HUNTINGTON - If the phone rings for her husband at 3 a.m., Kathy Melba will never be upset because she knows the next night it could be for her.
"We know that somebody needs us out there," she said. "The door can never be closed."
That understanding of why they each need to give back to the community, forged in the fire of their separate recoveries from lifelong addictions, is their bond.
The couple met in Cabell County Drug Court five years ago, and their journeys there were different, but just as hard.
Zach Melba, 33, grew up in Barboursville and moved to Huntington when he was 16. His dad was a single parent, and Zach Melba said he was a problem child from the start.
"I smoked my first joint in elementary school," he said. "Black-out drinking by middle school and in (juvenile detention) by the time I was in high school - ninth grade. It was an early start, shoplifting and that kind of thing."
That's when his dad moved them to Huntington for a change of scenery, but Zach Melba got in trouble immediately.
He did his first OxyContin pill at 16.
"That started it off," he said. "From the age of 18 to 24 was a lot of OxyContin use. I started shooting up when I was 18. Then from 24 to 27 it progressed to crack and heroin. Then it came to a head in 2009 when I robbed the CVS on 29th Street."
Kathy Melba, 46, also started young. She was 12 when she first got drunk and was a black-out drinker after that.
Originally from Ona, she said it was just what was acceptable at the time and it made her feel important.
She did some prescription pills throughout her 20s and early 30s, but it changed when she was introduced to OxyContin at 37. After a few years, she started injecting the pills. Then that got too expensive and she switched to heroin, then crack.
"The crack just takes you to a level where you don't care if you live or die," she said. "It's really sad."
Kathy Melba was arrested in 2010 on five felony charges, including shoplifting and a warrant for fleeing the courthouse.
Because they were non-violent offenders, they were offered drug court. Both said they were hesitant.
"All the girls would say you'll never make it, you're setting yourself up for failure," Kathy Melba said. "But at that point, for me, that was like salvation. I knew there wasn't much more time for me to be out there, I was going to die. I just knew it."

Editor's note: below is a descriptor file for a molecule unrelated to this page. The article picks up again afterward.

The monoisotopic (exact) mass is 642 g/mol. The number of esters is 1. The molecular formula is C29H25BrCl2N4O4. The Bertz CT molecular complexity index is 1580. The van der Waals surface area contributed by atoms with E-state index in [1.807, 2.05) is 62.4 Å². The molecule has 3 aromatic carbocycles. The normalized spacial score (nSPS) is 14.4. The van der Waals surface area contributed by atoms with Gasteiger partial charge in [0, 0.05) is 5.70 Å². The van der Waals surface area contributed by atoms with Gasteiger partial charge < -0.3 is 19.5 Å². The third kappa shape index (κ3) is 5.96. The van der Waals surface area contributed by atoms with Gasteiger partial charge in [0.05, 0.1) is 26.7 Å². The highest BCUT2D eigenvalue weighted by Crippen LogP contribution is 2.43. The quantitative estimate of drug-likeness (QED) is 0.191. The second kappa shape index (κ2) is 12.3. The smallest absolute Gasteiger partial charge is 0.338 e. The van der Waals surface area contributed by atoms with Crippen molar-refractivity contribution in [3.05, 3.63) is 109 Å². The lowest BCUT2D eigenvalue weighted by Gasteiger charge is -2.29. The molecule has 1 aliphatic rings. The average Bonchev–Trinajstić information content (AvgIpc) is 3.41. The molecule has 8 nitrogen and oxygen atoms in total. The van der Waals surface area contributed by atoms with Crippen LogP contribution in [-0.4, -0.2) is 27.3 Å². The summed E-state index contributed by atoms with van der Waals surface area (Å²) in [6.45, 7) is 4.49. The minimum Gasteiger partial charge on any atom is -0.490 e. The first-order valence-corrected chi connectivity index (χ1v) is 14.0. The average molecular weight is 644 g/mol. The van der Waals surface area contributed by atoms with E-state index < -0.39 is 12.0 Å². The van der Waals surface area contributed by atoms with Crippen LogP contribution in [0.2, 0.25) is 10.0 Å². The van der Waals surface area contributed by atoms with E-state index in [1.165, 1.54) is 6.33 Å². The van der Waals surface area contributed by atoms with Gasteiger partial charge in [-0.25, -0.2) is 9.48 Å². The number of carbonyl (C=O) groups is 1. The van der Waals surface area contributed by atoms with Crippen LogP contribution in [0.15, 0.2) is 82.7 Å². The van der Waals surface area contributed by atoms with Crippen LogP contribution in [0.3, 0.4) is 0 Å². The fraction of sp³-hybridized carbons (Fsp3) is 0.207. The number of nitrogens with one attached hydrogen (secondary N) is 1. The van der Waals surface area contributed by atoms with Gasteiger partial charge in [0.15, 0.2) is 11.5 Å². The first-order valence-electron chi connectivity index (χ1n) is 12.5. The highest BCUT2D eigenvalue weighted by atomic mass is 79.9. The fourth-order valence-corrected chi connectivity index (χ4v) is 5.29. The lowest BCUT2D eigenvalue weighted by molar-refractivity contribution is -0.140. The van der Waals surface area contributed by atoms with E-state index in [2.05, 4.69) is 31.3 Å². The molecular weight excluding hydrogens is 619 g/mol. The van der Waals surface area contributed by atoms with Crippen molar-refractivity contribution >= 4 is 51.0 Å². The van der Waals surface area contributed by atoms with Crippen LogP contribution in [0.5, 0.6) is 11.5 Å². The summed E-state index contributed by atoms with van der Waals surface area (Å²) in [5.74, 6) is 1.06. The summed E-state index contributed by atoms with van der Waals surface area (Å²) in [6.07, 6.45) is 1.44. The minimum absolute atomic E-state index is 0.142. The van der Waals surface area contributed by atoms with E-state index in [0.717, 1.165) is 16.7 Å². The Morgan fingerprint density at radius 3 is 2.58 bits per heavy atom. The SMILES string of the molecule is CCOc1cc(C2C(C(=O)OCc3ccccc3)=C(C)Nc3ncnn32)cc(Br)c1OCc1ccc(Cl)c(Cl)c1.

Zach Melba, however, was just prepared for prison.
"Just give me a 10 flat," he said. "I had, from a previous charge, seven months and then 16 months on this charge, so in two or three years I would have been eligible for parole. That, in my mind's eye, was the best case scenario."
But that's not what the court had in mind. He was actually facing 7 to 31 years on charges that would be served consecutively.
So he entered drug court.
"That started the recovery process," he said. "It was extremely intensive. You got to five (Alcoholics Anonymous) or (Narcotics Anonymous) meetings a week. You take four to five drug screens a week. You see the probation officer twice a week. You go to court once a week. You go to recovery and alcohol education class."
Both had some hiccups in the beginning.
Kathy Melba was living at a dope house, and when the court found out, she had to move into the city mission.
"That was the best thing that ever happened to me," she said. "I lived at the city mission at the women and families side for four months, and in December I moved over to Project Hope and I got my 13-year-old daughter, she came and lived with me."
Zach Melba was still using just before he entered drug court. He told the court he was clean, and got caught in the lie when he tested positive, and he was put in jail.
"That's when reality set in, when they put me in jail that time," he said. "I was sentenced 7 to 31 years. I've been to jail a number of times, on different felony charges, and it's always one to five, or one to three - there's always an option, though, that maybe suspended sentence or probation. But when I was all out of options, that's when it got real. So I finally started to do something about it."
A year and seven days later, he was the first graduate of the program.
Drug court taught them how to live.
"I got my driver's license," Zach Melba said. "I got a little apartment. I got some utilities in my name - stuff I had never done before."
Kathy Melba started at Mountwest Community and Technical College and got a degree in early education. All her children came back into her life, including her first grandchild who her oldest child said she would never see again after almost dropping her while she was high.
And Zach and Kathy fell in love.
"It's like we got a re-do," she said.
Today, Zach Melba has a career in highway safety and Kathy Melba works at the Huntington City Mission, where she said she knew she was needed, giving back to the place that changed her life. They own a home in the Ritter Park area.
"You would never know that five years ago I was a liar, thief, crackhead and a heroin junkie, not to mention an alcoholic," Zach Melba said. "Today I am a respected friend, father figure. I have an amazing career. I'm the president of a nonprofit organization that houses the oldest AA group in Huntington. It's amazing. It's all a direct result of the programs in Huntington."
Kathy Melba said what they both learned has given them the ability to help others, including their own family who also have the disease of addiction.
"I was never a great mom or a great significant other, but it's like a 180 degree turnaround," she said. "I'm a completely different person. I have to say God has a lot to do with it. Without God I would be nothing, and that's where both of those programs - drug court and the Huntington City Mission - put me where I am today. So I can be a good wife and good mother."
Life wouldn't be as sweet today if the lows wouldn't have been so low, Zach Melba said. How sweet it is, indeed.
Follow reporter Taylor Stuck on Twitter @TaylorStuckHD.